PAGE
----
Cultural Encounters: A Journal For The Theology Of Culture Volume 11 Number 1 (Winter 2015) - Page 121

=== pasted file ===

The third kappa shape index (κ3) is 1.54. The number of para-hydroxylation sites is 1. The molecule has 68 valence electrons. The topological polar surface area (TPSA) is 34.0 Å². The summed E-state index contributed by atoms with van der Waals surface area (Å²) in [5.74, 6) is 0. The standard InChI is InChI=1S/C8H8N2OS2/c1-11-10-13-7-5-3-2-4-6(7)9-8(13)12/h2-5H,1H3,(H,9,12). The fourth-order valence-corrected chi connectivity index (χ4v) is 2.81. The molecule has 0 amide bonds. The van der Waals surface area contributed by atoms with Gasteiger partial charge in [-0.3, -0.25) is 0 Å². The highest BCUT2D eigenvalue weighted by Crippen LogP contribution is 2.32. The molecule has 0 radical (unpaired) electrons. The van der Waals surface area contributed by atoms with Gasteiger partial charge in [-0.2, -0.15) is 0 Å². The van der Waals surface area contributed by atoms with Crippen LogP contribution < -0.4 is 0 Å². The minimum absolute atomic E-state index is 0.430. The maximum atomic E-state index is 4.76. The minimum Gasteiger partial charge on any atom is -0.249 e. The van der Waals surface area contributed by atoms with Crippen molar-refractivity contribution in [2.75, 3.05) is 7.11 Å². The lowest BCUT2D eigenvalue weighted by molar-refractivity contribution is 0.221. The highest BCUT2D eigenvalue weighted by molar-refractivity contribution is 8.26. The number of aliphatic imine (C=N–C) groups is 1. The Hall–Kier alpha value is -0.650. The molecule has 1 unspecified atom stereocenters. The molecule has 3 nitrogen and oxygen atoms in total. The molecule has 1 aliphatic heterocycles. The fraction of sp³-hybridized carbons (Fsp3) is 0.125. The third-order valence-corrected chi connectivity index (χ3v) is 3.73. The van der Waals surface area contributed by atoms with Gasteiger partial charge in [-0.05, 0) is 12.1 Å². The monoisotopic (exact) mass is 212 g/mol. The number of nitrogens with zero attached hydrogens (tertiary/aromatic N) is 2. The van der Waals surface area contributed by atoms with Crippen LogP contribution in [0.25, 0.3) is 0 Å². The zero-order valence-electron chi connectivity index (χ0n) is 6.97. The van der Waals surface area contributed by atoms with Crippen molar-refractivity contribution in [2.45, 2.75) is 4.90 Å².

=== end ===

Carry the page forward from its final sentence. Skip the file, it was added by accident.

VOLUME 11 NUMBER 1 2015 A Generous Spaciousness: Responding to Gay Christians in the Church By Wendy Vanderwal-Gritter. Grand Rapids: Brazos, 2014. 273 pp. $16.99 paper. Two things can be said quite confidently about Wendy Vanderwal-Gritter’s book A Generous Spaciousness. The first is that it is required reading for anyone who wants to intelligently engage in the discussion around same-sex relationships in the church. The second is that it will not satisfy those who approach the issue from an open-minded but more conservative theological perspective. The book is a living document in that it presents a personal theological journey that moves from what the author describes as an untenable beginning to a more realistic future. That is, it reflects Vanderwal-Gritter’s journey from the handed-down belief that gay people all choose their sexuality to her current position that gay people are gay for a multiplicity of reasons. The book is a tracing and examination of the theological struggle that accompanied this change of position. At the heart of the book is VanderwalGritter’s lived reality in the trenches of this issue as the executive director of New Directions Ministries of Canada. For more than a decade, she has dealt directly with the issue of Christianity and homosexuality. As a result, her voice should not (in fact cannot) be dismissed. Disagreed with? Certainly, but not dismissed. What the book argues for is not the “right” answer or solution for the church on the topic of homosexuality; rather, it seeks to explore the dynamics of what it means for the church to wrestle through the issue of homosexuality in a way that will be constructive and spiritually formative (26). This is a noble purpose and one that the church desperately needs as it engages with what has become the issue of the day. That said, Vanderwal-Gritter’s book has a clear position on the issue, and despite the author’s demurring on providing “the answer,” the book does offer an apologetic for a pro-gay vision for the church. Whatever else the book accomplishes, it is primarily about trying to create a “generous spaciousness” in the Evangelical church when it comes to the discussion of homosexuality. By “generous spaciousness,” VanderwalGritter means that taking a black-and-white, either-or position on the issue is not constructive. That is, if you take a particular position on the issue of homosexuality, you are forced to address homosexual people in one of two DOI: 120